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Fibonacci Retracement – Waiting For The Right Moment (Part I)
Education | 25 May 2012

By ChartNexus

The Straits Times Index (STI) encountered a major sell-down in early May 2012 which pushed stocks to their multi-month lows. In the financial markets, many people are looking for big rewards and are thinking that they could make a killing by buying stocks at their perceived low price. However, largely unknown to beginners, the lack of a comprehensive trading strategy or technical knowledge in analysing the behaviour of the stock market is leaving them exposed to a high level of risk. On the other hand, most experienced traders understand the behaviour of the stock market well and would know how to anticipate price movements in any given time frame. For example, some stocks would form chart bottom formations before resuming their uptrends while some stocks with stronger bullish sentiments would resume their uptrends ferociously. Either way, experienced traders would know how to identify when is the best time to take up positions where the level of risk is lower. Therefore, it is crucial for beginners to learn some form of technical analysis so as to time their trades better. No one likes to buy high and sell low, but not many know how to buy low and sell high. This first half of a two-part article will introduce an effective tool that will help identify the chart bottoms and the best time to enter the stock market. The name of this well-known tool is the Fibonacci Retracement. We will also be discussing how Fibonacci Retracement can be used to manage and minimise risk in the stock market.

The Fibonacci sequence is a series of numbers that were first derived by Leonardo of Pisa in the 15th century after observing the population expansion of a pair of rabbits. Recognising the importance of Fibonacci numbers to real-life application, mathematicians derived the Fibonacci Retracement levels for trading in the stock market; the latter levels being made up of 6 percentage numbers or lines. For an uptrending stock, the Fibonacci Retracement lines are drawn depending on the preferred trading period of the trader, by first identifying the bottom and then the top. After the identification of the bottom and then the top, we will calculate the retracement levels between the highest price and the lowest price. Nowadays, this can be done by a simple click of the mouse. Most charting software products in the market allow you to draw the Fibonacci Retracement levels effortlessly. ChartNexus is one such tool which also comes with free download of end-of-day data. The Fibonacci Retracement levels commonly used are 23.6 percent, 38.2 percent, 50 percent and 61.8 percent with the most significant levels being 38.2 percent, 50 percent and 61.8 percent. As the saying goes, what goes up must come down. In an uptrend, a stock will achieve higher highs and higher lows. Fibonacci Retracement is used to identify the price level as it retraces to a higher low before testing the higher high. The first possible level of support for a retracement is usually the 38.2 percent line.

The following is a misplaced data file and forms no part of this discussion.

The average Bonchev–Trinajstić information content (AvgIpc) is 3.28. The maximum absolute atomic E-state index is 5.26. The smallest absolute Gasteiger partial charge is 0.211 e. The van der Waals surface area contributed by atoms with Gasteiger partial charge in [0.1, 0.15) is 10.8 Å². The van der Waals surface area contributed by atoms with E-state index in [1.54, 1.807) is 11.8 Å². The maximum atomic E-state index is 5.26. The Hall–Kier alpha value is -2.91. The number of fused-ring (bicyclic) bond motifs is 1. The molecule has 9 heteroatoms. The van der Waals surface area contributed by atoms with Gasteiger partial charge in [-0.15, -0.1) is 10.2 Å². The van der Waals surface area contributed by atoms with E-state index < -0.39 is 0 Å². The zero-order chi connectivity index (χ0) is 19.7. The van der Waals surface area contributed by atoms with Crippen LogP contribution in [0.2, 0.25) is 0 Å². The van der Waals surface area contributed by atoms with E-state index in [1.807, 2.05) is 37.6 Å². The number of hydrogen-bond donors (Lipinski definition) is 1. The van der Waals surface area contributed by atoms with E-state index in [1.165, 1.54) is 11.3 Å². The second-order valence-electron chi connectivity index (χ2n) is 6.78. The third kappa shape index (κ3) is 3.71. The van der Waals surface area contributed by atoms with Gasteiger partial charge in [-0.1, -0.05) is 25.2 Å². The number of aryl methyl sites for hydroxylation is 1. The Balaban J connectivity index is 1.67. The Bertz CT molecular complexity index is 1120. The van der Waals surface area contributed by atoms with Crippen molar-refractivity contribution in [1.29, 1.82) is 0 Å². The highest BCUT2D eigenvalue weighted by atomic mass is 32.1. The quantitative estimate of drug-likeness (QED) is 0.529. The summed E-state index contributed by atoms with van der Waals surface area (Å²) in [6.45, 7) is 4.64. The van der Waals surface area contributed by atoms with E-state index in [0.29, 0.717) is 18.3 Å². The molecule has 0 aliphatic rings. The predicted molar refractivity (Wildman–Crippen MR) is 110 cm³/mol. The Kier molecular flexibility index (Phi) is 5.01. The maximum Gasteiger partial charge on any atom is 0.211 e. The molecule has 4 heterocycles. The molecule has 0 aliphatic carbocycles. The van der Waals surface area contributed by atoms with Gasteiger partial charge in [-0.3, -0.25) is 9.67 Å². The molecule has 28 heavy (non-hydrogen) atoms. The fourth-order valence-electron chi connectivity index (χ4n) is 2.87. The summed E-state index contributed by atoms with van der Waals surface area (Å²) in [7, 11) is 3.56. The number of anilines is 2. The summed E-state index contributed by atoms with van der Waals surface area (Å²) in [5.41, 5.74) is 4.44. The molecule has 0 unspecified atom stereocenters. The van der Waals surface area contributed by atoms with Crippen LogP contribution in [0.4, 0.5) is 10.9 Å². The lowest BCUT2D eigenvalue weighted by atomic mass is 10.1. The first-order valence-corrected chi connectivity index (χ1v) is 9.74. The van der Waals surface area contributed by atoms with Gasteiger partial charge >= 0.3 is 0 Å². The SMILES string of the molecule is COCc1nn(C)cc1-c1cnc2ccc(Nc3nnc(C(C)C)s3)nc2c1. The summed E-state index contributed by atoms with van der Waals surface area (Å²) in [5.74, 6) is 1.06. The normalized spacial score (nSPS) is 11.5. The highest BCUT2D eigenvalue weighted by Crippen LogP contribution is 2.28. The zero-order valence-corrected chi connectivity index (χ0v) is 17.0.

COSCO Corporation

Figure 1 illustrates how the 38.2 percent line is being used to test the effectiveness of the support as shownin the chart of COSCO.

Figure 1: COSCO rebounding off the 38.2% level

Notice after forming a top on February 2012, COSCO began to pull back. On 7 March 2012, the stock tested the 38.2 percent level and subsequently rebounded off the level. Thereafter this 38.2 percent level represents a minor support for COSCO as it was tested one time on the technical chart.


Figure 2 shows Goodpack rebounding after hitting the 61.8 percent line.

Figure 2: Goodpack rebounding off 61.8% level

However, the 61.8 percent line is also known as the last line of defence for the stock price. A break below the 61.8 percent line usually means that the uptrend of the stock is negated.

Oversea-Chinese Banking Corporation

In Figure 3, OCBC broke the 61.8 percent line on 8 February 2011 (in red) and the stock price went down further thereafter.

Figure 3: Using Fibonacci Retracement lines as support and resistance levels

As observed from Figures 1 and 2, Fibonacci Retracement levels offer very strong support or resistance to the price movements. In Figure 3, we see that OCBC’s stock prices were able to find good resistance at the 61.8 percent line during April 2011 after the Fibonacci 61.8 percent level was broken on 8 February 2011. OCBC went into a downtrend shortly thereafter.

In our next part which will be featured in issue 436, we will explain how the usage of the Fibonacci Retracement levels can be enhanced with a combination of other indicators.

ChartNexus is a regional company providing FREE charting software for the investment community.  The company also organises investment seminars and training program on a regular basis, promoting the use of technical analysis.  For more information, please visit or email

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